Simon Pegg and Nick Frost reveal their greatest creation: scifi writer Adam Shadowchild

The funniest character from Simon Pegg and Nick Frost's Paul isn't the little gray alien — it's Jeffrey Tambor's Adam Shadowchild. We interviewed Pegg and Frost and got the backstory on Tambor's arrogant science fiction author.

Who is Adam Shadowchild?

Pegg: We wanted this very pompous very sort of full of himself author. And Jeffrey [Tambor] plays that very well. Even though in person he's the sweetest, self-effacing guy.


The whole shtick with [Tambor shaking hands with the fans and then rubbing his hands with Purell].

Pegg: We saw Carl Weathers do that at a signing in London. We saw him shake someone's hand and then literally apply [Purell].

Frost: Right in front of them!

Can you name all of Adam Shawdowchild's books?

Pegg: There's the Skyfarm Trilogy, Flux In Uranus, Night of the Moths.
Frost: Prison Hulk 451
Pegg: The Robot's Mistress, The Jenny Starpepper Mysteries.
Frost: [The Jenny Starpepper Mysteries] Quadrilogy.
Pegg: There's a lot of trilogies. Sebastion Rico is one of his protagonists.
Frost: There's like 140 titles.
Pegg: We wrote a whole bibliography about Adam Shadowchild. Which starts off with these very pretentious science fiction titles and ends up with 1,001 Bar Tricks and Learning to Cope With Divorce.


Frost: On the Blu-Ray actually there's a 10-minute documentary called "Meeting Adam Shadowchild" and it's just all about him.

What can you tell us about [the character] Clive's book [played by Nick Frost]?

Frost: Jelva Alien Queen of the Varvak it was just a really bad title wasn't it?

Pegg: The idea was that Clive had written a very good first novel when he was 16. And ever since then he's been trying to complete this tome. This impenetrable science fiction sludge that was Jelva. It takes Paul to help him let that go.


Frost: You know when you see a woman with three breasts riding a blue rhino with a laser whip, you're probably slightly off base.

Pegg: We had a joke in the script originally where people said "Oh like in Total Recall" and Clive was like, "No." He didn't like the idea that someone else had, had the idea.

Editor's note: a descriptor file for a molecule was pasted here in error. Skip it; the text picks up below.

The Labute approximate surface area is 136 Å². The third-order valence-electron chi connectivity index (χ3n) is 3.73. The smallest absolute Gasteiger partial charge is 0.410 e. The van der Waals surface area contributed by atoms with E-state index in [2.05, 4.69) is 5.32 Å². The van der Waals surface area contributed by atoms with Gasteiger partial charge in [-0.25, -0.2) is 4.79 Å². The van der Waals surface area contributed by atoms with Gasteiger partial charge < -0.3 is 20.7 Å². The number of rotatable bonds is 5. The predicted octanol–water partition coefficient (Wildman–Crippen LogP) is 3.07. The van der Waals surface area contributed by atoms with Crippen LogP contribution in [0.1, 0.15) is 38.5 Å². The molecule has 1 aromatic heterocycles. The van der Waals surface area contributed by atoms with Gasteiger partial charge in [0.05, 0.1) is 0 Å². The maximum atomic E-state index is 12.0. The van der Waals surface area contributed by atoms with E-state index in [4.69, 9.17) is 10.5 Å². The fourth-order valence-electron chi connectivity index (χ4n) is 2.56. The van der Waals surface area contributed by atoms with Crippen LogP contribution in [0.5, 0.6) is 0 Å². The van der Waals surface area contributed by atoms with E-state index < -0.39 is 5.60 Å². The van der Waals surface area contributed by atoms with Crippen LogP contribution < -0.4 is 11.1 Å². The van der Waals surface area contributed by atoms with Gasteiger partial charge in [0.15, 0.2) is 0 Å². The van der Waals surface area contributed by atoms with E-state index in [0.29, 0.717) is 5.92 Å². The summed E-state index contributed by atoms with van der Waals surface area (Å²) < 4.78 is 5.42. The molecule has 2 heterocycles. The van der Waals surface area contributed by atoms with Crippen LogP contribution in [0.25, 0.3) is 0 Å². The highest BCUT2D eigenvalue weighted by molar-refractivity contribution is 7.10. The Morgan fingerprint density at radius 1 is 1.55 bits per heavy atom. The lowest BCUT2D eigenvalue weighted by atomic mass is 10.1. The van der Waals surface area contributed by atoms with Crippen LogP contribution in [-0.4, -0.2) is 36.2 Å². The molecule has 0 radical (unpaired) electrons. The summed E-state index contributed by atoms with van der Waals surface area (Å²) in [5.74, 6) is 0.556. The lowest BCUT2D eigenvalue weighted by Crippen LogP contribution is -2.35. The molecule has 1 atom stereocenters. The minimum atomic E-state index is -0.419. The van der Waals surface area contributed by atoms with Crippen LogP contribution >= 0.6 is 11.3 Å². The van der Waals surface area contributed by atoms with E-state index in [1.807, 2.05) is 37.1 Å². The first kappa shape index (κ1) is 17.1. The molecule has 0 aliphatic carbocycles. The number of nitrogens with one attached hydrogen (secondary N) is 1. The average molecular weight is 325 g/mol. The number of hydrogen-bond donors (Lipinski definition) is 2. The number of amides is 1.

Frost: Or he would say, "Hadn't seen it!"

Pegg: But it was just the typical absurd boy fantasy scifi thing, a green woman with an extra breast. But four would be weird. Graeme's like, "that's just sick!"


Who did the cover art for Jelva?

Pegg: Jason Brashill and Jim Murray have been our artists since Spaced. I played a comic book artist in Spaced called Tim. And all Tim's comic books were drawn by those guys so they did all the artwork for Paul.


How much did Paul change from writing to filming?

Frost: Whenever we thought about Paul we always imagined Rip Torn. he was a much older character and he was a lot angrier as well. And that was reflected in his look as well, we wanted the very classic gray with the big black eyes... We just found that he was a bit too angry and he was a bit too alien for potential audiences to warm to. Especially when you cast someone like Seth, he then becomes something completely different. And you have to trust in Seth to bring what he brought to Paul. And I think that is a great warmth and someone that you kind of want to hang out with. Which is a bit like us and Seth we kind of want to hang out with him.

What made you want to make an alien movie parody?


Pegg: We just like alien films. We didn't want to parody it. I don't think the film is a parody in a way. We don't have anything particularly to say about science fiction. It exists in that world, it just happens to be comedy the same way that Shaun of the Dead is a zombie film, it just also happens to be a comedy. That doesn't make it a parody of zombie films.

Frost: We're big fans of scifi you know. And if you're going to stick to the "write what you know" adage, this is what we know.


Pegg: We know about this shit.

Video by G. Jesse Martinez


Share This Story

Get our newsletter


i like frost and pegg, generally find them pretty funny, but the 'coming attractions' trailer at the local multiplex made it seem awfully full of family friendly over-the-top juvenile humor. Hoping that's just the studio's way of spinning the movie to try to make it more palatable for the non-sci crowd - but it kind of gave off a "wacky roadtrip with Alf in a 'grey' suit and his pals dodging government agents out to capture him, hijinks ensue" vibe, so i am not counting on this being all that great.